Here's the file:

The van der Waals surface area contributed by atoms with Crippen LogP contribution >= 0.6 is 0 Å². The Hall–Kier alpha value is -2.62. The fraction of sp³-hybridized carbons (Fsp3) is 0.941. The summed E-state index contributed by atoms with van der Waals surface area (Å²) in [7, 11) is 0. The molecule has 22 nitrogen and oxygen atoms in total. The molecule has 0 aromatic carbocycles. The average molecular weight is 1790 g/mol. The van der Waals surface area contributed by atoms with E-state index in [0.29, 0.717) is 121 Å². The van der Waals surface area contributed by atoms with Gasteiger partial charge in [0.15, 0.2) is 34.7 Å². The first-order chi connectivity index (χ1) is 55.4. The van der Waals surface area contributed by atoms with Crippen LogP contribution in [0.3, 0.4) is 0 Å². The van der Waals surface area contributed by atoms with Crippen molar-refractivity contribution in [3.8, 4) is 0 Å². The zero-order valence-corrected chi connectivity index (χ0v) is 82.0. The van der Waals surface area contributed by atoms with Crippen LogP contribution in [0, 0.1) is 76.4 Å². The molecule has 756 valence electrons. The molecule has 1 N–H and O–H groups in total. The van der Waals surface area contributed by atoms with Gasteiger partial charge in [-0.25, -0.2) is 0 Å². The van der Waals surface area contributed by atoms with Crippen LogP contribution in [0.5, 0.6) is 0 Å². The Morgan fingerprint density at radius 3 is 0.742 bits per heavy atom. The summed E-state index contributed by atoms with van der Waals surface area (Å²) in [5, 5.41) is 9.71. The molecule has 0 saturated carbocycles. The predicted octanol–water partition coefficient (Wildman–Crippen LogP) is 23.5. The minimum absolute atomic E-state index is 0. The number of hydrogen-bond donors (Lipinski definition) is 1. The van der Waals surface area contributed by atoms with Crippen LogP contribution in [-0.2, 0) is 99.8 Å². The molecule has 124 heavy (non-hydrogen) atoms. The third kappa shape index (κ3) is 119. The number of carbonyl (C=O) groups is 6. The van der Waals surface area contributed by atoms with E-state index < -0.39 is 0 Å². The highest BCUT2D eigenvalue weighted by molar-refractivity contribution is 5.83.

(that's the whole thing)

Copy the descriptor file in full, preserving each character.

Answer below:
The van der Waals surface area contributed by atoms with Crippen LogP contribution >= 0.6 is 0 Å². The Hall–Kier alpha value is -2.62. The fraction of sp³-hybridized carbons (Fsp3) is 0.941. The summed E-state index contributed by atoms with van der Waals surface area (Å²) in [7, 11) is 0. The molecule has 22 nitrogen and oxygen atoms in total. The molecule has 0 aromatic carbocycles. The average molecular weight is 1790 g/mol. The van der Waals surface area contributed by atoms with E-state index in [0.29, 0.717) is 121 Å². The van der Waals surface area contributed by atoms with Gasteiger partial charge in [0.15, 0.2) is 34.7 Å². The first-order chi connectivity index (χ1) is 55.4. The van der Waals surface area contributed by atoms with Crippen LogP contribution in [0.3, 0.4) is 0 Å². The van der Waals surface area contributed by atoms with Crippen molar-refractivity contribution in [3.8, 4) is 0 Å². The zero-order valence-corrected chi connectivity index (χ0v) is 82.0. The van der Waals surface area contributed by atoms with Crippen LogP contribution in [0, 0.1) is 76.4 Å². The molecule has 756 valence electrons. The molecule has 1 N–H and O–H groups in total. The van der Waals surface area contributed by atoms with Gasteiger partial charge in [-0.25, -0.2) is 0 Å². The van der Waals surface area contributed by atoms with Crippen LogP contribution in [0.5, 0.6) is 0 Å². The Morgan fingerprint density at radius 3 is 0.742 bits per heavy atom. The summed E-state index contributed by atoms with van der Waals surface area (Å²) in [5, 5.41) is 9.71. The molecule has 0 saturated carbocycles. The predicted octanol–water partition coefficient (Wildman–Crippen LogP) is 23.5. The minimum absolute atomic E-state index is 0. The number of hydrogen-bond donors (Lipinski definition) is 1. The van der Waals surface area contributed by atoms with Crippen LogP contribution in [-0.2, 0) is 99.8 Å². The molecule has 124 heavy (non-hydrogen) atoms. The third kappa shape index (κ3) is 119. The number of carbonyl (C=O) groups is 6. The van der Waals surface area contributed by atoms with E-state index < -0.39 is 0 Å². The highest BCUT2D eigenvalue weighted by molar-refractivity contribution is 5.83.